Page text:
Frequently when we are going out to eat, my husband will ask me if there’s anything I want. Most of the time I tell him that I have no particular preference, and that is truly the case. Until he tells me where he’s thinking of going. More often that I would like to admit, his declaration will demonstrate to me that I do have a preference – and that preference is distinctly different from where he’s heading.

While this tendency is likely frustrating to my husband, I fear that too often, I might have the same proclivity with God. I talk a good game about trusting Him and His timing, but when His plan begins to unfold, I want to use my powers of persuasion to change His mind. I say that the decision is up to Him, but when He leads me down a certain path, I want to take the steering wheel of my life and go a different way. Intellectually I know that what He desires will win out and that in fighting against His will I am only costing myself, but in my heart I sometimes still act as if my preferences should carry the day.

While this temptation may be relatable, I wish instead that I was more like Joab, the commander of David’s army. When Joab and his men were caught between two seemingly impossible foes, he left his future solely in the hands of God. After giving instructions, he simply stated “may the Lord do what seems good to him” (I Chron. 19:13b). He didn’t agonize over the outcome; he didn’t bargain for his preference. He knew that God was faithful and that God was going to act in a way that was in keeping with His divine plan. Whether that meant victory or defeat was seemingly inconsequential; instead what mattered was that God’s goodness could be trusted. Joab knew that Israel may have lost that battle, but he also knew that the promises of God were true. Whatever happened in that day would not change the fact that God’s kindness would be evident in the nation’s future.

As much as this was true for Joab and his men, it is true for those who are God’s children today. We may not know the details of what the future holds, but we know that God is good and that His good plans will not be hindered. When we aren’t sure whether things will go “our” way, we can trust that ultimately they will go His. Because of this, we need not fear but can instead join with Joab in saying “may the Lord do what seems good to him.”

The Long View

February 27, 2015 — Leave a comment

There are many joys of being a parent, but there are also many hard lessons. Some of the lessons come from learning what not to do the next time around. Some of the lessons come from seeing your own sin tendencies in living color as you watch your child succumb to the same temptations as you.

Recently, I was reminded of this as one of my children protested rather dramatically after having taken a bath. The child was cold and uncomfortable and from her limited perspective, the discomfort was not going to end anytime soon. I knew that the situation was momentary; soon she would be warm and cozy and ready to conquer the day. Telling her all that though fell on deaf ears. She knew that she didn’t like the current situation and she wanted me to change it…stat.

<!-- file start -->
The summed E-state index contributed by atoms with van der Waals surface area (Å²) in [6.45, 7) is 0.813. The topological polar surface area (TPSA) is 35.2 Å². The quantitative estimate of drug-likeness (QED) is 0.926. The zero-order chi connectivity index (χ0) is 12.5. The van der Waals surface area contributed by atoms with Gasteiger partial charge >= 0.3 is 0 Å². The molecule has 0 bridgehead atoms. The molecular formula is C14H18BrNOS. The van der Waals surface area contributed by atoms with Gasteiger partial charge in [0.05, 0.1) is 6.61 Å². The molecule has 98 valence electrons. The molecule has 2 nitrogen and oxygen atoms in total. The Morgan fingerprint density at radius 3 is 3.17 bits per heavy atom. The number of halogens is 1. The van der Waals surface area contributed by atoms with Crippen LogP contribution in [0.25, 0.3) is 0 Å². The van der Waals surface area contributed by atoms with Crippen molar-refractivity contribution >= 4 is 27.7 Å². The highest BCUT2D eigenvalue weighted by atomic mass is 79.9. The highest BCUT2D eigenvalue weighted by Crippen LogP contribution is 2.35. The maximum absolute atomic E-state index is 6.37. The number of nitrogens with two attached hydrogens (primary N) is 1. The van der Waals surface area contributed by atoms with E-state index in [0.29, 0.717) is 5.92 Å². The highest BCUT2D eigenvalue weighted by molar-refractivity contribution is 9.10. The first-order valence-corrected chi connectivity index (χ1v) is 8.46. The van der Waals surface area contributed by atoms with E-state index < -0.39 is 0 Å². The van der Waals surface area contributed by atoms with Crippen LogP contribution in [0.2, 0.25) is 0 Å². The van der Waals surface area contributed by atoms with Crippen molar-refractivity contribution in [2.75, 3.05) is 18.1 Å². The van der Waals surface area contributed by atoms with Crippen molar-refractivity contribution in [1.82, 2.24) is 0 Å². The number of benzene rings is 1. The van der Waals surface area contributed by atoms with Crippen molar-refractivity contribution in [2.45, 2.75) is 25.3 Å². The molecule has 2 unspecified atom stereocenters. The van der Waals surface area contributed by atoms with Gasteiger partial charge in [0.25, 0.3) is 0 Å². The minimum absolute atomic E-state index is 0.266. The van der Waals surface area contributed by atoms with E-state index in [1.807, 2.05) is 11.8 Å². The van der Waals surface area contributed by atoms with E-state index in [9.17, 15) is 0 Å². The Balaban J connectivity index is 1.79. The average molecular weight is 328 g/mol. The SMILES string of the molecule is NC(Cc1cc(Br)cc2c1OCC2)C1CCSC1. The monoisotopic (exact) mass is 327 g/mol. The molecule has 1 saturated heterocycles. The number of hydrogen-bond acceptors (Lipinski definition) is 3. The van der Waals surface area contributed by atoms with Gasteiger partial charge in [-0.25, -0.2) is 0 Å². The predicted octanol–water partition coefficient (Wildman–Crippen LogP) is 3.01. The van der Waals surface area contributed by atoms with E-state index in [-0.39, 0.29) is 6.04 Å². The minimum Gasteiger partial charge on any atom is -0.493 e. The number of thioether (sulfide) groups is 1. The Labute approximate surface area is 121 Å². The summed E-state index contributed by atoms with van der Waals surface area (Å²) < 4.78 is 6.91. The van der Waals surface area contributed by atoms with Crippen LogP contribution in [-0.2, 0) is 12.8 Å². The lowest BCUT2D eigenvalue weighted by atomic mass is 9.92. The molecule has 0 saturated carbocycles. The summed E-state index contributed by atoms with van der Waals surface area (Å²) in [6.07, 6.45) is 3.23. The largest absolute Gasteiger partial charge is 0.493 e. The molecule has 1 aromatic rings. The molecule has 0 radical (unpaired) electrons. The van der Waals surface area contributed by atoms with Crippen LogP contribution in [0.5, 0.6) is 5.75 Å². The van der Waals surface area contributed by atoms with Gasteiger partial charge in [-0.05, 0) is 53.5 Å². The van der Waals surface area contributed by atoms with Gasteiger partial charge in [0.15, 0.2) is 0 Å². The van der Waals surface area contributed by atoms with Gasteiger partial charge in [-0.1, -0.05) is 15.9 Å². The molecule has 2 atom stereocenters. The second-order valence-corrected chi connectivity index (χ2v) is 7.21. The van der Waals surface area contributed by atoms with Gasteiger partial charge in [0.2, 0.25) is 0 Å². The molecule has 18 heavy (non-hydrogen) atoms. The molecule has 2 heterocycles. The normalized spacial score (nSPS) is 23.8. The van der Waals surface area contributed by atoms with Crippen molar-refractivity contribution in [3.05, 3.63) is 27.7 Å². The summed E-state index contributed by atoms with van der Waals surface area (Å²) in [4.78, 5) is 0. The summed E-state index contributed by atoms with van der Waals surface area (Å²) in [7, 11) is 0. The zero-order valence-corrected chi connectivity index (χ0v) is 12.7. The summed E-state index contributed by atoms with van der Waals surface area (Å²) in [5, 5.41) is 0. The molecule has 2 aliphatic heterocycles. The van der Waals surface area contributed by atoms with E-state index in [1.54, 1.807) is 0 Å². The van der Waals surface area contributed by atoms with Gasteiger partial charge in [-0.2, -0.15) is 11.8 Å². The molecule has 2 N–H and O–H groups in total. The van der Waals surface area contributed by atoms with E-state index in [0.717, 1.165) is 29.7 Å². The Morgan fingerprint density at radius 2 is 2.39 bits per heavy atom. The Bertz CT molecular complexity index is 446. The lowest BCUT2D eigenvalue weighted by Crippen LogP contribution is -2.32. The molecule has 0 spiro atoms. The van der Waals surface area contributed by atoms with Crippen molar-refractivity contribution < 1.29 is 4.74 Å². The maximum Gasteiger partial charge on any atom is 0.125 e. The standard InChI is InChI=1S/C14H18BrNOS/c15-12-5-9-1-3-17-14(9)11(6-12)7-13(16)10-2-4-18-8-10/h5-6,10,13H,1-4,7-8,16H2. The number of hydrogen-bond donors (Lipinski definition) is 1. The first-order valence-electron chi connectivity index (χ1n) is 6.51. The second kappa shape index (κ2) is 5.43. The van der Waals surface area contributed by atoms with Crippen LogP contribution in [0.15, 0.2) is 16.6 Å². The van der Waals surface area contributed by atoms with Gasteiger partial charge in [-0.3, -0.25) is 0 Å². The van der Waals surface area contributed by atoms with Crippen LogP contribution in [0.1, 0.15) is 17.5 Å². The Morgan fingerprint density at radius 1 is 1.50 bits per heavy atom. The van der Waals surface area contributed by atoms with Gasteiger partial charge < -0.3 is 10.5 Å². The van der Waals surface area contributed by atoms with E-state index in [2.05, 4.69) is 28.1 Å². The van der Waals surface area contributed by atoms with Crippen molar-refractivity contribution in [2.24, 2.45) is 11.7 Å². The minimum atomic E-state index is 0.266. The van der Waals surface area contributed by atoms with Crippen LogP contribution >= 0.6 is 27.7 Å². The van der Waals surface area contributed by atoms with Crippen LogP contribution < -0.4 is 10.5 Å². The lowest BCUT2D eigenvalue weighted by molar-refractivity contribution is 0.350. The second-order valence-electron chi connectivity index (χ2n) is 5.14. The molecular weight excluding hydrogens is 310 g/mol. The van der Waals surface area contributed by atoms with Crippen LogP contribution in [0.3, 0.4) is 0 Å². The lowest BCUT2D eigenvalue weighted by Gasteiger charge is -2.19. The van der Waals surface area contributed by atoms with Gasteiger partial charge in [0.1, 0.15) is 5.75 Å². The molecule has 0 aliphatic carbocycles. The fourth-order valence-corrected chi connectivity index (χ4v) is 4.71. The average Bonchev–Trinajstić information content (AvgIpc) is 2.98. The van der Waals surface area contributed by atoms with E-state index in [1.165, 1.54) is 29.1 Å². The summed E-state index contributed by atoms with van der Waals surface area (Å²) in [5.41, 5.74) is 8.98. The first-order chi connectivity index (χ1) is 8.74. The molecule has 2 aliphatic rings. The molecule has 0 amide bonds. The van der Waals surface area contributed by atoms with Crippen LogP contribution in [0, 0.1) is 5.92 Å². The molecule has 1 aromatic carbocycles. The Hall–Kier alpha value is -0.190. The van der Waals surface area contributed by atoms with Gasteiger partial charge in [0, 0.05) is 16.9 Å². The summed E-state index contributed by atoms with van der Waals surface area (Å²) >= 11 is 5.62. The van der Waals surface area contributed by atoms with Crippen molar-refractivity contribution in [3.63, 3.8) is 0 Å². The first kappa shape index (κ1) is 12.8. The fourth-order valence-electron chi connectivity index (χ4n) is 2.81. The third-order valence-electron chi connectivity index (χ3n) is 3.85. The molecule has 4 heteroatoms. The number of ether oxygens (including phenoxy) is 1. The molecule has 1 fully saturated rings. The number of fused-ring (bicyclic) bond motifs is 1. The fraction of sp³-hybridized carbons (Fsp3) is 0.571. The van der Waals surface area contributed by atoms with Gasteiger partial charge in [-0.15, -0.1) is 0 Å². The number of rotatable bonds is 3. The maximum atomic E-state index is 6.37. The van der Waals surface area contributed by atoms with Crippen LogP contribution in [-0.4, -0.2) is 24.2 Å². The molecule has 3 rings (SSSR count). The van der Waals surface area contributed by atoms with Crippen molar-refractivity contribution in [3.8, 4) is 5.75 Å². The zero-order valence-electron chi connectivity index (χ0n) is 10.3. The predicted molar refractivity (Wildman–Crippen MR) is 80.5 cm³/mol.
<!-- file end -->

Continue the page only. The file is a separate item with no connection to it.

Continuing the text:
While I certainly understood my daughter’s desire to get warm (and quickly), I couldn’t help but smile a bit at how limited her viewpoint was. I had the larger perspective and I knew that if she trusted me, all would soon be made right. She didn’t need to worry or fret (it wasn’t going to change the situation anyway.)  My past faithfulness in this regard should have been enough to calm her fears. My legacy of love and provision should have squelched the anxiety she felt. She had every reason to believe that I would take care of her, and no reason to believe differently. Yet, in the moment her loss of control overwhelmed her confidence in me.

Despite my smiles at the absurdity of the situation, I couldn’t help but also experience the twinge of conviction. How often does my behavior mirror that of my child’s when God places me somewhere that I am experiencing uncomfortableness or pain? How quickly does my confidence erode when I don’t see any benefit to my current despair? When I recognize that my control is limited and my future unclear, do I carefully recall His past perfect provision or instead do I anxiously protest and complain?  God’s remedy may be moments away, but am I so busy seeking my own solution that I neglect to take solace in Him?

Too often an examination of my life would find that my response and my daughter’s is pretty much the same. Instead of trusting the One who can see not only my present circumstance but also my future condition, I let the fear of the unknown overrule my thoughts, my heart and my response. I plead and complain – desperately wanting things to change – without acknowledging the goodness of His yet-to-be revealed plan. My perspective on the current situation is unclear; why wouldn’t I rely on the One who not only knows today, but Who also holds the future in His hand? He has the long view in mind, and from that perspective He can see just what I need, both now and in the moments ahead.